Furthermore, studying current events can help develop empathy. Current events challenge students to understand the potentially conflicting perspectives presented in an article. Current events also provide a forum for students to practice their listening skills by seeking to understand the diverse interpretations of their own classmates.
Questions are the lifeblood of a curious mind. In “Did the Internet Kill Curiosity?,” Sarah Boesveld suggests that while the Internet is likely “the most profound invention in recent times,” it also has the power to rob us of “deep curiosity.”
It doesn’t have to.
Posing questions is a foundational practice of inquiry-based learning, a teaching model that harnesses students’ innate curiosity to drive learning. When we help our students learn how to ask a range of multi-level questions about current events, we give them the opportunity to read beyond the headlines and to develop a more complex and nuanced understanding of the world.
More than headlines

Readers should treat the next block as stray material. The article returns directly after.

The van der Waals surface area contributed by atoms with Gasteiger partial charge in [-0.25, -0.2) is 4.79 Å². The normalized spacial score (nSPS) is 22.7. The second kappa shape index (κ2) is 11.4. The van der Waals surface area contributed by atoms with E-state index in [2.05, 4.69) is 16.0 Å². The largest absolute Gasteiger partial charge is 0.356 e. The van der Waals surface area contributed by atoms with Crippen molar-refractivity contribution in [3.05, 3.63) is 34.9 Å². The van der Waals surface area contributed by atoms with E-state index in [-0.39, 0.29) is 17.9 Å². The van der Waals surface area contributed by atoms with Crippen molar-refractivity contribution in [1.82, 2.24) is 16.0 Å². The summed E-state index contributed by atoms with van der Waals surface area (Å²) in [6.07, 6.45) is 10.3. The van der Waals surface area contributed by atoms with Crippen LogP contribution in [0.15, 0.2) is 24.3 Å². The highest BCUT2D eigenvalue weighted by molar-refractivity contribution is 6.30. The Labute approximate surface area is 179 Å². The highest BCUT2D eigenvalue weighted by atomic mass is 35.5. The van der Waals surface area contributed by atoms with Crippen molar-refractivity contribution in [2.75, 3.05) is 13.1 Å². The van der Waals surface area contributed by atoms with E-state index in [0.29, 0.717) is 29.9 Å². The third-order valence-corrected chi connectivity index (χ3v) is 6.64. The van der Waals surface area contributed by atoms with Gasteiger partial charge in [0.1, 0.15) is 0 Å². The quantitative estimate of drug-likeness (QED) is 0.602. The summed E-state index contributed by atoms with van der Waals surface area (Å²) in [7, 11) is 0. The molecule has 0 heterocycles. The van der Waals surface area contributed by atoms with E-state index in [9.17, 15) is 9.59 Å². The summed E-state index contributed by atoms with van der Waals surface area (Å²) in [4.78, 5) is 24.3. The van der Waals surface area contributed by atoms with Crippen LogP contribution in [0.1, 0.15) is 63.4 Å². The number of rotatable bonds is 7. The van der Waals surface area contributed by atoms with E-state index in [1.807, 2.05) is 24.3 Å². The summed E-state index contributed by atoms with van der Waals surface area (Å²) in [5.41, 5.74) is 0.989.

With the ongoing pressure facing teachers to cover content and improve test scores, fitting current events into the classroom can be challenging. Too often, current event assignments leave students reciting headlines in front of their peers without developing a deeper understanding of the complex issues involved.
Instead, try some of these classroom-tested strategies for teachers and parents.
1. Keep it student-led.
Student investment is critical. Give students ownership and voice in the process. For instance, veteran teacher Megan Selway offers her students a choice of analyzing news stories on the following topics:
- Crime & Punishment
- Energy & Environment
- Public Services & Infrastructure
- Individual Rights & Liberties
- National Security & War
After choosing, students are grouped together based on their preferences, thereby allowing them to collectively track current events related to their topic, and collaborate in analysis, question generation, and discussion.
2. Provide structure.
Even if students are interested in the topic, they don’t always know where to start. It’s important to lay out clear guidelines to help students practice the critical thinking necessary to develop a rich understanding of current events. For example, this handout from Project Look Sharp outlines a range of inquiry questions to help students analyze diverse media sources.